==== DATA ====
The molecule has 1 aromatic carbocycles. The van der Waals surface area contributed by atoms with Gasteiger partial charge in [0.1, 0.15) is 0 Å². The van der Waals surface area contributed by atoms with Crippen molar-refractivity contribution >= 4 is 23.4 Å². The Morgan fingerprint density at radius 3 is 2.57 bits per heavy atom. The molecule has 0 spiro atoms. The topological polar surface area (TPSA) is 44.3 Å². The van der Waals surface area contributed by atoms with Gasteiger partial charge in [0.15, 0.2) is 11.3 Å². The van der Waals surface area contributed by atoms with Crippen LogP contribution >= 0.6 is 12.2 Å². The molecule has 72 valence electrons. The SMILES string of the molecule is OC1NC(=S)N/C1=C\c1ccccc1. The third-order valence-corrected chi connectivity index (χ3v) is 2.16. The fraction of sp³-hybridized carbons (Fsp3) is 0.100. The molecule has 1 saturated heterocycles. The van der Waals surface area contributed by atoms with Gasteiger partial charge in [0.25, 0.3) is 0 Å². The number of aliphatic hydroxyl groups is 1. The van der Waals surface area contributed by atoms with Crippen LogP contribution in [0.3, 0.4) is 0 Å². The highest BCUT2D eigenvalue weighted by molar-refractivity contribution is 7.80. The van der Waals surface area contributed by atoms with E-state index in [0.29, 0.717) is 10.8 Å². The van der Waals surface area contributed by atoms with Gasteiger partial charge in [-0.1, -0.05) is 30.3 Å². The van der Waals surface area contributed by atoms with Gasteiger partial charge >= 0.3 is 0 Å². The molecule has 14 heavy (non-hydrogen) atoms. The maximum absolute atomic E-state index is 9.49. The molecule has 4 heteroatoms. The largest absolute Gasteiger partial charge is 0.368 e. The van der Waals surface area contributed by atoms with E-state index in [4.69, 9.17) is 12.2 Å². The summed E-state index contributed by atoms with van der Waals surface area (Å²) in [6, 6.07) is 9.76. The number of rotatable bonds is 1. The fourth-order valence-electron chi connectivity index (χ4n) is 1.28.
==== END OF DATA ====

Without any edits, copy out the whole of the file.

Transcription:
The molecule has 1 aromatic carbocycles. The van der Waals surface area contributed by atoms with Gasteiger partial charge in [0.1, 0.15) is 0 Å². The van der Waals surface area contributed by atoms with Crippen molar-refractivity contribution >= 4 is 23.4 Å². The Morgan fingerprint density at radius 3 is 2.57 bits per heavy atom. The molecule has 0 spiro atoms. The topological polar surface area (TPSA) is 44.3 Å². The van der Waals surface area contributed by atoms with Gasteiger partial charge in [0.15, 0.2) is 11.3 Å². The van der Waals surface area contributed by atoms with Crippen LogP contribution >= 0.6 is 12.2 Å². The molecule has 72 valence electrons. The SMILES string of the molecule is OC1NC(=S)N/C1=C\c1ccccc1. The third-order valence-corrected chi connectivity index (χ3v) is 2.16. The fraction of sp³-hybridized carbons (Fsp3) is 0.100. The molecule has 1 saturated heterocycles. The van der Waals surface area contributed by atoms with Gasteiger partial charge in [0.25, 0.3) is 0 Å². The number of aliphatic hydroxyl groups is 1. The van der Waals surface area contributed by atoms with Crippen LogP contribution in [0.3, 0.4) is 0 Å². The highest BCUT2D eigenvalue weighted by molar-refractivity contribution is 7.80. The van der Waals surface area contributed by atoms with E-state index in [0.29, 0.717) is 10.8 Å². The van der Waals surface area contributed by atoms with Gasteiger partial charge in [-0.1, -0.05) is 30.3 Å². The van der Waals surface area contributed by atoms with Gasteiger partial charge >= 0.3 is 0 Å². The molecule has 14 heavy (non-hydrogen) atoms. The maximum absolute atomic E-state index is 9.49. The molecule has 4 heteroatoms. The largest absolute Gasteiger partial charge is 0.368 e. The van der Waals surface area contributed by atoms with E-state index in [4.69, 9.17) is 12.2 Å². The summed E-state index contributed by atoms with van der Waals surface area (Å²) in [6, 6.07) is 9.76. The number of rotatable bonds is 1. The fourth-order valence-electron chi connectivity index (χ4n) is 1.28.